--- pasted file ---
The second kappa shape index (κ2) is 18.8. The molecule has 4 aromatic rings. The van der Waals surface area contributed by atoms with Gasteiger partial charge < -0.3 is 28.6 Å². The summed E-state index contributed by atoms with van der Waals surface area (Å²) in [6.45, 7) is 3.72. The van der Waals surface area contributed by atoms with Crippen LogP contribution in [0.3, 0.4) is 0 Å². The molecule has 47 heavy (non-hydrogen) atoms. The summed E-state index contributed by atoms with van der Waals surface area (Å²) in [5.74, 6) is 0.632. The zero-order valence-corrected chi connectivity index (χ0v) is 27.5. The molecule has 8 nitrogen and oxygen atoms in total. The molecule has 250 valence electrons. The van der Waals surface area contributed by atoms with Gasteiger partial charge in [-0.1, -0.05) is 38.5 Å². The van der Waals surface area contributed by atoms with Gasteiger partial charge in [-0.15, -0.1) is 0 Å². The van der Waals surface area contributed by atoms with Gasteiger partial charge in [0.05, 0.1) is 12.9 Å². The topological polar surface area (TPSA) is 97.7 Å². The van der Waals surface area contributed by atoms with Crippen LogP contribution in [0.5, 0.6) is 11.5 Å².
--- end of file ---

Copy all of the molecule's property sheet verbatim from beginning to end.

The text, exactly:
The second kappa shape index (κ2) is 18.8. The molecule has 4 aromatic rings. The van der Waals surface area contributed by atoms with Gasteiger partial charge < -0.3 is 28.6 Å². The summed E-state index contributed by atoms with van der Waals surface area (Å²) in [6.45, 7) is 3.72. The van der Waals surface area contributed by atoms with Crippen LogP contribution in [0.3, 0.4) is 0 Å². The molecule has 47 heavy (non-hydrogen) atoms. The summed E-state index contributed by atoms with van der Waals surface area (Å²) in [5.74, 6) is 0.632. The zero-order valence-corrected chi connectivity index (χ0v) is 27.5. The molecule has 8 nitrogen and oxygen atoms in total. The molecule has 250 valence electrons. The van der Waals surface area contributed by atoms with Gasteiger partial charge in [-0.1, -0.05) is 38.5 Å². The van der Waals surface area contributed by atoms with Gasteiger partial charge in [-0.15, -0.1) is 0 Å². The van der Waals surface area contributed by atoms with Gasteiger partial charge in [0.05, 0.1) is 12.9 Å². The topological polar surface area (TPSA) is 97.7 Å². The van der Waals surface area contributed by atoms with Crippen LogP contribution in [0.5, 0.6) is 11.5 Å².